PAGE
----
Staring Out the Window

“What no wife of a writer understands is that a writer is working when he’s staring out the window.” ~ Burton Rascoe


…this also applies to husband of the writer, children of the writer, friends of the writer, family of the writer…well, you get the picture.

This is the stage I am at with the rewrite I’m working on. Or “working” on, if you happen to drop by and find me staring out the window. I’m doing a very important step in the writing process, which is actually a precursor to writing itself. I’m thinking.

Which is not to say that I’m spending *all* my time thinking. I’m also re-reading, making notes, drawing charts and creating timelines. I’m juggling characters in my head and on index cards. I’m using colored markers to visualize the interconnectedness of people and events.

I’m plotting.

Plotting is something I’m better at doing on the fly, if the truth be known. Or maybe it’s just that my subconscious is often a better plotter than my conscious. I’ve had many novel and short story plots work out when I don’t have things planned down to the last detail–really, when I don’t have them planned at all–when suddenly, somewhere in the middle of writing, there’s this enormous epiphany and my conscious mind realizes that this, and that, and that tie together and make it possible for this to happen and that’s how it all works out in the end. That is a lovely, lovely moment for me, when my subconscious mind is revealed, and lo, it is good.

However. It’s not exactly…dependable. It doesn’t happen every time. Sometimes the epiphany doesn’t come, and I realize that I’ve lost my way, and the writing comes to a full stop. Which is why I have learned that I can’t completely trust my subconscious. Sometimes it’s a wonder, and sometimes it’s a real jerk.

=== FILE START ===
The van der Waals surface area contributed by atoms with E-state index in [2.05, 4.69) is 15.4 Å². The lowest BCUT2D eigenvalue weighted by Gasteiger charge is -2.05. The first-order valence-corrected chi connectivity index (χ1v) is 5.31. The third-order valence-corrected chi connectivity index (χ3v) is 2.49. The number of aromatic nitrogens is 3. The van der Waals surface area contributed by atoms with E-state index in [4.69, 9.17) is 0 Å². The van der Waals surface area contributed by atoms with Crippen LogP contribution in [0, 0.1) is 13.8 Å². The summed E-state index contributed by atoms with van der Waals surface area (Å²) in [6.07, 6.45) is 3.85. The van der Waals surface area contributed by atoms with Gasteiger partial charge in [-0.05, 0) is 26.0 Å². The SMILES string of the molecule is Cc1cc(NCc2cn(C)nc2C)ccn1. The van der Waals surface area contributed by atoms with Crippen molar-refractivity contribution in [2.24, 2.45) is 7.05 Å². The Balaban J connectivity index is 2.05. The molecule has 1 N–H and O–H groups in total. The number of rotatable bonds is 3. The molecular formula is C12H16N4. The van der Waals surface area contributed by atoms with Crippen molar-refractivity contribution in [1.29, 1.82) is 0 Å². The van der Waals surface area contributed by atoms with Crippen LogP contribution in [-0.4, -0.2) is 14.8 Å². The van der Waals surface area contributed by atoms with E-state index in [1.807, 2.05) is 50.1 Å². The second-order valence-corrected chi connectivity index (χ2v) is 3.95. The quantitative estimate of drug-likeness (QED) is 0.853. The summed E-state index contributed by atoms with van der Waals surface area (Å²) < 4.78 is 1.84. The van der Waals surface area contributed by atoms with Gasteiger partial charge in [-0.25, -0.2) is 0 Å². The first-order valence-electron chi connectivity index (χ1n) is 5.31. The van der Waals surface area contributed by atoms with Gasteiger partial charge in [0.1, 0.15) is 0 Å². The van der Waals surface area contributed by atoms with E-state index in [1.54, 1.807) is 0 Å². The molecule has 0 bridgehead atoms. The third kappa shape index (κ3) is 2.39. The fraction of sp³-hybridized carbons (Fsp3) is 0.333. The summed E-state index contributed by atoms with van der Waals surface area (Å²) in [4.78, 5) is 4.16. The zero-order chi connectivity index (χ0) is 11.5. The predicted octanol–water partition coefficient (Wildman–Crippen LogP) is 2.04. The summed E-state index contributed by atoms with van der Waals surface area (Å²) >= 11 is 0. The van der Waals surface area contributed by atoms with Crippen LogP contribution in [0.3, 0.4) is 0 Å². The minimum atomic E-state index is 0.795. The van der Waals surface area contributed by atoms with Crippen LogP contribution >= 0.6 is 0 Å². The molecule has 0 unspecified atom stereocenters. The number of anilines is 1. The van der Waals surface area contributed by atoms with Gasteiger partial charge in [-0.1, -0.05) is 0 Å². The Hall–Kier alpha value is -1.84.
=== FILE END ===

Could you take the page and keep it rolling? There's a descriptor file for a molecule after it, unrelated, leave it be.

So now I do this thing where I think and think and think and plan and chart and scribble notes and ask myself questions. It’s not an outline. Anyone who writes actual outlines, like my friend Steph, would either laugh or cry if I pointed to my pile of plot refuse and said it was my outline. It’s not an outline, and it’s not a road map, and it’s not even a really badly-drawn treasure map. It’s more like a heap of organic stuff from which, if I plant the right seed, a tree will take root and grow. Some of the nutrients will get used up in growing the tree, and some won’t. I’ll have to add a lot more stuff like earth and water and sunlight (writing and revising and editing?) because the heap itself is only a starting point. But from the heap, good things can emerge.

Hmmm. Did I just say that my plotting style is like heaping up a big pile of manure?

Time to go stare out the window again for a while.

Photo credit: mjio

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One Comment

  1. My sentiments exactly. It’s as though I wrote this. Thank you.

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